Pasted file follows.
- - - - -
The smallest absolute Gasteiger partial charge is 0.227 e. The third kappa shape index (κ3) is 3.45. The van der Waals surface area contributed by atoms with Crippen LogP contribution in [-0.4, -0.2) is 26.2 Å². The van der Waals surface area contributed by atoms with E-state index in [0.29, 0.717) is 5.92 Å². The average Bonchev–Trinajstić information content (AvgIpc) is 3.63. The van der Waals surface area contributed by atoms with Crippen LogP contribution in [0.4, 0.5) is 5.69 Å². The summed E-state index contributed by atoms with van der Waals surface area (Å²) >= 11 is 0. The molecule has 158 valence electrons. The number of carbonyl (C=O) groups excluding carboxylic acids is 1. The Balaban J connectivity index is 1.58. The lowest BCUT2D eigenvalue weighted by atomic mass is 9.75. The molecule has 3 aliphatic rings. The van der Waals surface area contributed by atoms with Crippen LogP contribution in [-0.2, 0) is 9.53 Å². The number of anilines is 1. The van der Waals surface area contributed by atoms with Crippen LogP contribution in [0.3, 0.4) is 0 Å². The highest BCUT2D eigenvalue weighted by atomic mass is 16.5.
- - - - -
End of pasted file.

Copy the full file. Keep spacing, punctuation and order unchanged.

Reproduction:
The smallest absolute Gasteiger partial charge is 0.227 e. The third kappa shape index (κ3) is 3.45. The van der Waals surface area contributed by atoms with Crippen LogP contribution in [-0.4, -0.2) is 26.2 Å². The van der Waals surface area contributed by atoms with E-state index in [0.29, 0.717) is 5.92 Å². The average Bonchev–Trinajstić information content (AvgIpc) is 3.63. The van der Waals surface area contributed by atoms with Crippen LogP contribution in [0.4, 0.5) is 5.69 Å². The summed E-state index contributed by atoms with van der Waals surface area (Å²) >= 11 is 0. The molecule has 158 valence electrons. The number of carbonyl (C=O) groups excluding carboxylic acids is 1. The Balaban J connectivity index is 1.58. The lowest BCUT2D eigenvalue weighted by atomic mass is 9.75. The molecule has 3 aliphatic rings. The van der Waals surface area contributed by atoms with Crippen LogP contribution in [-0.2, 0) is 9.53 Å². The number of anilines is 1. The van der Waals surface area contributed by atoms with Crippen LogP contribution in [0.3, 0.4) is 0 Å². The highest BCUT2D eigenvalue weighted by atomic mass is 16.5.